Fixed IP addresses are IP addresses that are routed via cable, DSL, or fiber infrastructure for internet connectivity and are assigned to non-mobile devices. Think: the home router or corporate network. Fixed IP addresses can be static or dynamic, it’s generally up to the ISP to make that decision.

  • Static IP addresses are those that have a consistent geolocation, meaning at the time Digital Element observes it, its geolocation is the same as previously identified. We track the degree to which static IP addresses are stable in weeks and months. Static IP addresses are likely tied to the same buildings within an ISP block.
  • Dynamic IP addresses are addresses whose geolocations change frequently. They’re dynamic because they can service different end users at any given moment. Dynamic IP addresses are common in ISP, mobile carrier and proxy blocks because end users fluctuate within a given area. 

What is a Mobile IP Address?

These IP addresses are typically assigned to mobile devices such as smartphones and tablets for internet connectivity that’s routed via cellular networks.

Mobile IP addresses are always dynamic, meaning they change frequently. When a mobile device connects to a cellular network, it is assigned an IP address from a pool of available addresses. This dynamic assignment allows cellular providers to efficiently manage their IP address resources.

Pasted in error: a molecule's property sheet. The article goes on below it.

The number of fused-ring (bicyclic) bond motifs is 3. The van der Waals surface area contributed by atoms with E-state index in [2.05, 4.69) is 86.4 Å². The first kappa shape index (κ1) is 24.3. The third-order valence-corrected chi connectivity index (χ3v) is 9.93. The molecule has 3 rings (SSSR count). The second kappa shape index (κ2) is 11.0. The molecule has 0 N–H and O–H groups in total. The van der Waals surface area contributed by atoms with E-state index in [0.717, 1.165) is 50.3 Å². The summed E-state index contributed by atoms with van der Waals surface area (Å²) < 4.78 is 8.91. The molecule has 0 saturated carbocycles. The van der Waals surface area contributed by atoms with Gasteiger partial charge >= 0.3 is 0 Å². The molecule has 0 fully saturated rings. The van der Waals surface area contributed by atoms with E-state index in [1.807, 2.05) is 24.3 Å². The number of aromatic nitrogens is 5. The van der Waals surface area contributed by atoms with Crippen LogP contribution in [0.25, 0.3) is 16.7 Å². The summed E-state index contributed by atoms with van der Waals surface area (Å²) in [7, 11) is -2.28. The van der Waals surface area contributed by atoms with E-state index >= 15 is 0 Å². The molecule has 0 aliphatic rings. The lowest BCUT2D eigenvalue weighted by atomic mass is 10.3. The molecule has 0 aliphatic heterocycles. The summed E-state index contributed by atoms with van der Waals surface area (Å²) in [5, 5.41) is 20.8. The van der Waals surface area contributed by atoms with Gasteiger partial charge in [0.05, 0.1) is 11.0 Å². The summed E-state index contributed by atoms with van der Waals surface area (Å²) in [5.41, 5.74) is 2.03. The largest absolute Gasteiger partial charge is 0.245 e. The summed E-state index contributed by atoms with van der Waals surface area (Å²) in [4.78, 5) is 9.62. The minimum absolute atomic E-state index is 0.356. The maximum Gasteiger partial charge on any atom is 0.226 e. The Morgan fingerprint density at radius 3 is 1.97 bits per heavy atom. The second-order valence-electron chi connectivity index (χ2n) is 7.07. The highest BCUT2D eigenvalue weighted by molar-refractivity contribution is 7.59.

Distinguishing Between Fixed and Mobile IP Addresses

Simply knowing the ISP that’s tied to an IP address itself can provide insight into the geolocation of the IP address, as well as whether it’s fixed or mobile. That means, of course, that we’ll need to understand a bit more about the ISP market.

There are four types of ISPs:

  1. Fixed ISP, such as Comcast and Charter. These ISPs provide internet connectivity to both homes and commercial entities. Some businesses, educational institutions and governments can act as their own fixed ISP. Some ISPs also provide WiFi hotspot connectivity.
  2. Mobile and fixed ISPs, such as AT&T. These ISPs provide connectivity to homes and businesses, as well as users on the go.
  3. Mobile-Only ISPs, such as Cricket Wireless. These ISPs provide connectivity for mobile devices only.
  4. Mobile connectivity for homes and businesses, such as T-Mobile and other 5G providers.